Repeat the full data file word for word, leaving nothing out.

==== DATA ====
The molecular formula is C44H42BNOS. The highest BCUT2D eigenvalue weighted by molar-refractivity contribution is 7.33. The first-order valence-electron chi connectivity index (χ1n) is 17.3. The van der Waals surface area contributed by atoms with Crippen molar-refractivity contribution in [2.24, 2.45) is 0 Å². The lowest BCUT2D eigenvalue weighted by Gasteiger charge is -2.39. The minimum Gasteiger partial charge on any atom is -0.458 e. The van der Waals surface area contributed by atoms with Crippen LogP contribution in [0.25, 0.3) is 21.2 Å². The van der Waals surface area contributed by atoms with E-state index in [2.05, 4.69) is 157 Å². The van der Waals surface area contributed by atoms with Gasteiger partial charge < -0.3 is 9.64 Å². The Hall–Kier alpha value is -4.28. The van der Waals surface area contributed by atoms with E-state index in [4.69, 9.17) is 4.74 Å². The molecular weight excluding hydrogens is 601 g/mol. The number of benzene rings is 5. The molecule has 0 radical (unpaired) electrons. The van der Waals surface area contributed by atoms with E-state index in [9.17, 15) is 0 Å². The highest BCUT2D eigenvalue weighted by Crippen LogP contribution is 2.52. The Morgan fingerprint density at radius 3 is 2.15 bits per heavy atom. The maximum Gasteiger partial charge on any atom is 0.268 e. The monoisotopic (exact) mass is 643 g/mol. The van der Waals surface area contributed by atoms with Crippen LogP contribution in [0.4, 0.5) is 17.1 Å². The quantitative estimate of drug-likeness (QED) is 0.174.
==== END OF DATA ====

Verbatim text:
The molecular formula is C44H42BNOS. The highest BCUT2D eigenvalue weighted by molar-refractivity contribution is 7.33. The first-order valence-electron chi connectivity index (χ1n) is 17.3. The van der Waals surface area contributed by atoms with Crippen molar-refractivity contribution in [2.24, 2.45) is 0 Å². The lowest BCUT2D eigenvalue weighted by Gasteiger charge is -2.39. The minimum Gasteiger partial charge on any atom is -0.458 e. The van der Waals surface area contributed by atoms with Crippen LogP contribution in [0.25, 0.3) is 21.2 Å². The van der Waals surface area contributed by atoms with E-state index in [2.05, 4.69) is 157 Å². The van der Waals surface area contributed by atoms with Gasteiger partial charge < -0.3 is 9.64 Å². The Hall–Kier alpha value is -4.28. The van der Waals surface area contributed by atoms with E-state index in [4.69, 9.17) is 4.74 Å². The molecular weight excluding hydrogens is 601 g/mol. The number of benzene rings is 5. The molecule has 0 radical (unpaired) electrons. The van der Waals surface area contributed by atoms with E-state index in [9.17, 15) is 0 Å². The highest BCUT2D eigenvalue weighted by Crippen LogP contribution is 2.52. The Morgan fingerprint density at radius 3 is 2.15 bits per heavy atom. The maximum Gasteiger partial charge on any atom is 0.268 e. The monoisotopic (exact) mass is 643 g/mol. The van der Waals surface area contributed by atoms with Crippen LogP contribution in [0.4, 0.5) is 17.1 Å². The quantitative estimate of drug-likeness (QED) is 0.174.